This week, the Secretary of State for Health was asked what steps his Department is taking to address the increased demand for eye clinic appointments and hospital eye services. The question related to recent concerns expressed by the Royal College of Ophthalmologists regarding the escalating pressure on hospital eye services.
David Parkins, Chair of the Clinical Council for Eye Health Commissioning and immediate past President of the College of Optometrists, has welcomed the question, but is highlighting the need for a step change in commissioning and delivery.
“A strategic approach to delivering more effective primary eye care in the community is overdue in England and the Clinical Council is developing a primary eye care framework, which can manage more patients in primary care settings.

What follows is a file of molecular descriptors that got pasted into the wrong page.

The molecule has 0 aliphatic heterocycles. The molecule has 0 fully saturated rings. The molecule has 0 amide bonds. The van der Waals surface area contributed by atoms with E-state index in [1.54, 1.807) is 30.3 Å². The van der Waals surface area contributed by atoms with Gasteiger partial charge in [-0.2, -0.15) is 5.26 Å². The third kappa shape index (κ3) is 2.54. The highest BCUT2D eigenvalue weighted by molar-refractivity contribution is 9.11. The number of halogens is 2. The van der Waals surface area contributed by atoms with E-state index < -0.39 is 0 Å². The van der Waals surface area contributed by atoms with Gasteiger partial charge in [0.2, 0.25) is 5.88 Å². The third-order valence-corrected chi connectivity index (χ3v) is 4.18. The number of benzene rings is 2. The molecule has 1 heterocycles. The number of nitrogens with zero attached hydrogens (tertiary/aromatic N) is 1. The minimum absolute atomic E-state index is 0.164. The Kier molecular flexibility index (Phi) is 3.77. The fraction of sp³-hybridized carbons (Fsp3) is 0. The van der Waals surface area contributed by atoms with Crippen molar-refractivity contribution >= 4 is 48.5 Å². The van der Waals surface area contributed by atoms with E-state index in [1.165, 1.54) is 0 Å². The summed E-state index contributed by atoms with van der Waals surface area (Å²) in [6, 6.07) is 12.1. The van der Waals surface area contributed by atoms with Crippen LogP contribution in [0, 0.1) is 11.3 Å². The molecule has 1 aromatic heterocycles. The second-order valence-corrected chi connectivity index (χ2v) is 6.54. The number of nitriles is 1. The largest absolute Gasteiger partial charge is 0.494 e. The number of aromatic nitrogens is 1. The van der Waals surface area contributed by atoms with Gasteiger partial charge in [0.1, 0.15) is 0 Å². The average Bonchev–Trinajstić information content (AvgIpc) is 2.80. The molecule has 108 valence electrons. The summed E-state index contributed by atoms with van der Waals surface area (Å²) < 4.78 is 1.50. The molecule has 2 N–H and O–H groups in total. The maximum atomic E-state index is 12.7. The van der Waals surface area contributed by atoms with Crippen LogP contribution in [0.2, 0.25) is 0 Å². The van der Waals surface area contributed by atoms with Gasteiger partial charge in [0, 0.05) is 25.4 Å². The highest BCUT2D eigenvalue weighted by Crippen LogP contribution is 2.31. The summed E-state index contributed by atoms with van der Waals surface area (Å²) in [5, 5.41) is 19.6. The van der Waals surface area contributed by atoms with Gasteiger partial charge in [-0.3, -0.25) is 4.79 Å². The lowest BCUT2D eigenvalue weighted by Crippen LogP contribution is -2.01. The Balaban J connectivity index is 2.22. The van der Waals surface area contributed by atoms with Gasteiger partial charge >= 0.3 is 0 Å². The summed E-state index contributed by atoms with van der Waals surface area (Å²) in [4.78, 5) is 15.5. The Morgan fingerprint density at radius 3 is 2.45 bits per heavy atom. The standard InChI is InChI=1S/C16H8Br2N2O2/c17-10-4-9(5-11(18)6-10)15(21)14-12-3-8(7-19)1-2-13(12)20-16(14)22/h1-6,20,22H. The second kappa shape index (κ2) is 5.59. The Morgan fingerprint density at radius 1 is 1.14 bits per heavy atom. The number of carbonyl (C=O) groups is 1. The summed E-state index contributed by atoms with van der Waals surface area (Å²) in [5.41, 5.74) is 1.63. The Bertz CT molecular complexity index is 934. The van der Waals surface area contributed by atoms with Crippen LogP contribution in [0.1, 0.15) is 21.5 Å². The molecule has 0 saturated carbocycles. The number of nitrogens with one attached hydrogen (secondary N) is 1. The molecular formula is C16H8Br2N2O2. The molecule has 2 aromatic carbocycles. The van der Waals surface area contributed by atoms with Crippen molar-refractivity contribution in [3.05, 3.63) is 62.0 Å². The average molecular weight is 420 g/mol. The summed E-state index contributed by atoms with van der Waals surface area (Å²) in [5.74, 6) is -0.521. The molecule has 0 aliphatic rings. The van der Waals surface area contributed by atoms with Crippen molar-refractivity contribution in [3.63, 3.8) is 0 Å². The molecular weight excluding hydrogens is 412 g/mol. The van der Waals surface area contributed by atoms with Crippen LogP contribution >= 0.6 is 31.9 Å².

The new framework, due to be published in June will complement a community ophthalmology framework published last year which outlines a multidisciplinary approach for the management of patients with a low risk of progression or deterioration, releasing capacity within the hospital.
“While there are some good examples of innovative service redesign, they are not considered a priority in some areas or implemented at sufficient scale to have the required impact. Consequently, there is no overall strategic approach as to how to deal with the mounting hospital eye service workload. We would therefore urge all Clinical Commissioning Groups to include eye health services in their forthcoming ’sustainability and transformation plans’. Avoiding unnecessary sight loss has to be at the top of any priority list if we are going to protect those patients at greatest risk”.